The Internet search giant Google honored Copernicus' paradigm-shifting model of the cosmos with a unique dynamic "doodle" that animates the motion of the solar system's planets around the sun. The Copernicus doodle went live on Copernicus' 540th birthday.

Birthplace in Torun, Poland
February 19, 1473

Nicolaus Copernicus was born on Feb. 19, 1473, and traveled to Italy at age 18 to attend university. At that time, the prevailing theory of the cosmos stated that the planets (not to mention the sun) all circled the Earth, which was at the center of the universe.

At the University of Bologna, Copernicus studied astronomy under professor Domenico Maria de Novara, during which time he helped observe the night sky. After return to his native Poland to serve as a cleric in Frauenburg, he continued his astronomical observations using a observatory in the tower in which he lived. [The Greatest Astronomers of All Time]

Copernicus is perhaps best known for his work on the motion of solar system planets. The prevailing model — that the Earth was at the center of the universe — resulted in a complicated view of the solar system in order to account for the apparent backward motion of some planets across the sky. This "retrograde motion," as it was called, was explained by confusing circles within circles (called epicycles) by the Greek astronomer Ptolemy.
But Copernicus' model streamlined the solar system by proposing that the Earth was not the center of the universe — a heretical view at the time. Instead, Copernicus proposed that the center was near the sun, and that all the planets (Earth included) revolved around it. He also proposed that that it was the Earth's motion around the sun that caused other planets to appear as if they moved backward — a theory later proven correct.
The Copernican model of the solar system is also known as the heliocentric model. While Copernicus still got some details incorrect (he assumed the orbits of planets were perfect circles, not the ellipses we know today, which still required epicycles), it did lay the foundation for future astronomers.
Copernicus documented his theory in handwritten notes to friends in 1514, when he would have been about 41 years old. It was not until he was 70 and near death that Copernicus formally published his proposal in the book "On the Revolutions of the Heavenly Spheres."
Despite Copernicus' work, nearly 100 years later Italian astronomer Galileo Galilei found himself in trouble with Catholic church authorities in 1632 when he also proposed that Earth orbited the sun. Both astronomers were ultimately vindicated, leading to the modern understanding of solar system mechanics scientists have today.

Wednesday, February 20, 2013

Guest Author, Meredith Towbin

Good Morning Meredith and thank you for joining us today.  First of all, CONGRATULATIONS on the brand new release of Straightjacket last Friday, February 15th!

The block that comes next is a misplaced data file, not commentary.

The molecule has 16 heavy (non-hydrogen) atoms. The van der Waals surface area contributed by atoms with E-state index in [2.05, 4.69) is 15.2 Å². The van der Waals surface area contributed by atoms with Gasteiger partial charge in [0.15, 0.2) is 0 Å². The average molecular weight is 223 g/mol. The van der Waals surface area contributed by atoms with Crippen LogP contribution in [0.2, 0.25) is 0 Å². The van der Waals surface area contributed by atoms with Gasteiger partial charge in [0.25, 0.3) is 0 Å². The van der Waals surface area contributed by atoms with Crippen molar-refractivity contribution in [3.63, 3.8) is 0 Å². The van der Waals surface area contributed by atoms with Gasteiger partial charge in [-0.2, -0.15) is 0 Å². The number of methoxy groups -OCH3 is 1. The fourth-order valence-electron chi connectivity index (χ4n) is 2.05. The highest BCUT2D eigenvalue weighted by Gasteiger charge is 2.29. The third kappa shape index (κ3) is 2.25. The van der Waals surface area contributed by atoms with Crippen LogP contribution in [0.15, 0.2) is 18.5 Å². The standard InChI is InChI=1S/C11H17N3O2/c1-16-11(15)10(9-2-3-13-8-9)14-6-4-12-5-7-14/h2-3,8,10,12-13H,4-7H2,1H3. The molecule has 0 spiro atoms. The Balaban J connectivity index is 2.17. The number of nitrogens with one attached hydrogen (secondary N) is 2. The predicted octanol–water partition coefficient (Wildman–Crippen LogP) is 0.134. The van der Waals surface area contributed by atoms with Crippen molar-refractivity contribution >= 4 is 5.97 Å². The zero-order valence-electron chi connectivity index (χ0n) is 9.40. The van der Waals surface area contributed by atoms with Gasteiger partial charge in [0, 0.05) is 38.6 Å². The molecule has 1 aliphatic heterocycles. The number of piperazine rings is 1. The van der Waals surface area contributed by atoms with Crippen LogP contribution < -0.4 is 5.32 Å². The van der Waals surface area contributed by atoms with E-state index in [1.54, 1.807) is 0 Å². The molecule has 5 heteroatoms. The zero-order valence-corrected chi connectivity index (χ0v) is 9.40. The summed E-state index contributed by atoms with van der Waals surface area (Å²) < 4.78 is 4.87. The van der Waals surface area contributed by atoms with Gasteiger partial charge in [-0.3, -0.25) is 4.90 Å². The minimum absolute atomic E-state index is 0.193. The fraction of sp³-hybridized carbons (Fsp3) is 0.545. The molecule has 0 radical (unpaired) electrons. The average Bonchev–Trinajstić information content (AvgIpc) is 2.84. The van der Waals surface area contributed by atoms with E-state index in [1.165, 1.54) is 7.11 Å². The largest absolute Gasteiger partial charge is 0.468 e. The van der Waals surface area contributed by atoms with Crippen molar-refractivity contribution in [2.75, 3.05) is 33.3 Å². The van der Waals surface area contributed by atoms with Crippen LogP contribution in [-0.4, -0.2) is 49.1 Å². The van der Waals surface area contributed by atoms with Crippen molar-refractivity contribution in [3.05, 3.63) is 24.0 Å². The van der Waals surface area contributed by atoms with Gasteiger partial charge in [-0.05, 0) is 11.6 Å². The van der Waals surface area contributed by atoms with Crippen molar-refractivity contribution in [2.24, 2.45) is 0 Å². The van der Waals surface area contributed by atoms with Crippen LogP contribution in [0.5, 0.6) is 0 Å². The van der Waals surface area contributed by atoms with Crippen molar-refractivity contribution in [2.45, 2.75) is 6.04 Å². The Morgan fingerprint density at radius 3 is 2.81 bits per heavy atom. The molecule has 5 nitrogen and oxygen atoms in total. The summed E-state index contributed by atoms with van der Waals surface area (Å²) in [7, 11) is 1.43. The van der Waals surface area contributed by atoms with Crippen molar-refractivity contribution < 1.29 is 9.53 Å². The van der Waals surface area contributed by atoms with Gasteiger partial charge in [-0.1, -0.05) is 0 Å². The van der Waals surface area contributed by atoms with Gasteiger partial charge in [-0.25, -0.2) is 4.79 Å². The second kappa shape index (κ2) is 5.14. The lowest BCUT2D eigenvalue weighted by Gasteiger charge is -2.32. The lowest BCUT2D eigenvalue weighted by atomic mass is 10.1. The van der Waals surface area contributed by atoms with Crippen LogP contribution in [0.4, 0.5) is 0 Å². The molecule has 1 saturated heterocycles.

And next, please tell us a little about yourself and the genres you write.

I’ve been writing fiction for three years now.  Before that, I had lots of jobs—high school English teacher, newspaper editor, magazine editor, freelance copywriter, and copyeditor for a medical journal.  I also dabbled in the world of grocery store cashiers throughout college.

STRAIGHTJACKET is my first novel.  It’s dark contemporary young adult.  I’ve also written one adult novel, THE DEPENDANTS.

I see from your website that you and I have something in common:  We are both big Cary Grant fans!  On a side note:  The Kabrini Message was released on Cary Grant’s birthday, January 18th.  I take that as a very good sign!
But back to you…(lol)…

I heart Cary Grant.

Your new book, Straightjacket (release date February 15th) includes the character of a young man who insists he’s an angel.  What influenced you as you wrote the book?

Music was a huge influence on me.  I drive a lot (my two kids keep me constantly on the move) and always have the radio on.  So basically I drive around daydreaming about my characters and all the trouble they can get into with the music blasting in the background. Song lyrics, the music itself, even the mood it evokes help shape my ideas.  Death Cab for Cutie, the Killers, Mumford and Sons, and Vampire Weekend were big time influences on me.

Your second book, The Dependants, was recently completed, too.  What was the inspiration for The Dependants?

Every year around Halloween the fam and I take a trip to a pumpkin patch.  It’s this whole farm complete with a corn maze and a little shop that sells squash and apple cider.  I've always loved that place and a couple years ago while we were there I found myself wondering about who the farmers were, what they were like, what they did when pumpkin season was over.  I took a bunch of photographs—the farm house, the shop, the fields, everything—and THE DEPENDANTS just started to take shape.